Saturday, November 13, 2010

One Man's Trash ... Is a Cleveland Coach

Cleaning out my car is not a regular activity. This is partially because I don't use the car to commute. I'm swiping Metrocards to get to and fro my workplace. I really don't do much of anything in the car besides weekend trips to the grocery store, liquor store and Target. Some weeks I only start her up in order to move across the street to avoid tickets. And then back. This sporadic use keeps too many coffee cups or food wrappers from accumulating, but if some piece of trash does find a good nook, say anywhere in the back seat then it might be there for a while, like several NFL seasons.

Feeling automotively inclined this morning, I renewed my drivers license, which had expired in August. I then got an overdue oil change (but turned down the recommended engine flush). After that I didn't go all out and replace my stolen spare tire or the blown fuse that disabled the windshield wipers, but I did clean out random stuff in the trunk and empty out the pockets on the backs of the front seats. And, what a blast from the past was in those two stretched leather time capsules. In one pocket there were assorted gas station maps from states this vehicle has never entered and two ticket stubs from a terrible concert that I went to with a girl that I haven't even spoken to in years. In the other there was a half-used, wind-up disposable camera from an age before digital cameras and a dog-eared copy of Grays Sports Alamanc 1950–2000.

There was also a game day program from the Jets-Pats game played on Sept. 17, 2006. The cover featured an artist's rendering of former Jets head coach Eric Mangini. With Rex Ryan's Jets visiting Mangini in Cleveland tomorrow the timing of this find seemed quite fortuitous. Or coincidental. Or, perhaps, just a sign I need to clean out the whip at least as frequently as every presidential election.

That Jets-Pats game was the home opener in Mangini's maiden campaign as HC of NYJ. His Jets were 1-0 when his mentor Bill Belichick brought the Patriots to the swamps of Jersey. The sun was shining for the 1 o'clock start. Probably too much. It was one of those 80 degree autmumn days that makes you think polar bears need to be stronger swimmers. It would be an understatement to say that my girlfriend, who doesn't handle her pooridge temperatures too hot or too cold was not enjoying herself before the game in the parking lot.

The Jets, running a no-huddle offense, fell behind 7-0 early but were holding the Pats close when they let the visitors get their typical hammer score just before the half. For me, their is nothing more emblematic of the Patriots' run of AFC East dominance (which is hopefully coming to a close) than that score with less than a minute remaining in the second quarter (it feels like it was usually 13-yard pass to a tight end of wide receiver running a crossing pattern across the back of the endzone) change the complexion of a previously close game just before the intermission. On this sweltering afternoon, it was Chad Jackson that caught the score.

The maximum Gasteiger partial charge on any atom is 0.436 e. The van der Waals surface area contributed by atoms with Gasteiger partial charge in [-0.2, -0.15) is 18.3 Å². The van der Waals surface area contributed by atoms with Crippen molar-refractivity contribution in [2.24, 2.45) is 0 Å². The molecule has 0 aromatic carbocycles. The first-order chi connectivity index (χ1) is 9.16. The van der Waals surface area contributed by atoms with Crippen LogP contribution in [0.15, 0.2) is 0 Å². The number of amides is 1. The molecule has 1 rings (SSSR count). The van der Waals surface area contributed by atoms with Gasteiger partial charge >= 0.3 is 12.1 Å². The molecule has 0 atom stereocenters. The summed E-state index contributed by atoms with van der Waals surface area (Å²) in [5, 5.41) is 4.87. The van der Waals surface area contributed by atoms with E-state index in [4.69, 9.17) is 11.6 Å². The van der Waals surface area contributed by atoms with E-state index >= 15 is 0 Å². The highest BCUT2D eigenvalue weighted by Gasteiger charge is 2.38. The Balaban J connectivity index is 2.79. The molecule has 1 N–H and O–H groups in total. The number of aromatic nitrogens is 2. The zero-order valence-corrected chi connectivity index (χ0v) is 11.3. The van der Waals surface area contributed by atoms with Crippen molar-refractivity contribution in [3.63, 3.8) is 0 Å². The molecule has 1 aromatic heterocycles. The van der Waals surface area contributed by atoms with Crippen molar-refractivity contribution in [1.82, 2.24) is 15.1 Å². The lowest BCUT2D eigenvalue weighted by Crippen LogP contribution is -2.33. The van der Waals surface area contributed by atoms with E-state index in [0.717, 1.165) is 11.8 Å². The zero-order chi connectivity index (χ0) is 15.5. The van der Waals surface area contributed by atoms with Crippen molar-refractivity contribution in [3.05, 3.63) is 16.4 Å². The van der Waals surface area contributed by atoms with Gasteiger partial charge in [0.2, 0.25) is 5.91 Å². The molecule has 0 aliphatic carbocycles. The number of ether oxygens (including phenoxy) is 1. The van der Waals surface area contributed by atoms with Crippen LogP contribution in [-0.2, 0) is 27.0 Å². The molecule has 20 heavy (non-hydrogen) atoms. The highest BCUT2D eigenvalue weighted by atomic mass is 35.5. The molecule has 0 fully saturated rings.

The Pats led 17-0 at the half and went up 24-0 in the third quarter. But, to his credit, Mangini got the Jets to roar back into the game. Both Jerricho Cotchery and Lavernius Coles made tough scoring grabs on balls from Chad Pennington to help get Gang Green back into the game. Cotchery's catch in particular was breathtaking, probably the first glimpse that we all got his focus and strength. He caught the ball with a defender draped over him, seemed to be tackled after reeling it in. But somehow, he managed to keep his knees or elbows from touching the ground and then wheeled off and broke for the endzone. All told, the play went 71 yards.

Although the Jets' comeback bid would fall short, Mangini would orchestrate a gritty, muddy win at New England late in the season en route to a Wild Card berth. Not bad for a chubby-cheeked rookie coach. At that point, I wouldn't have been surprised to learn that the the 2010 AFC Championship Game was in the cards, but I'd have been shocked to learn it wouldn't be the Mangenius leading the way.

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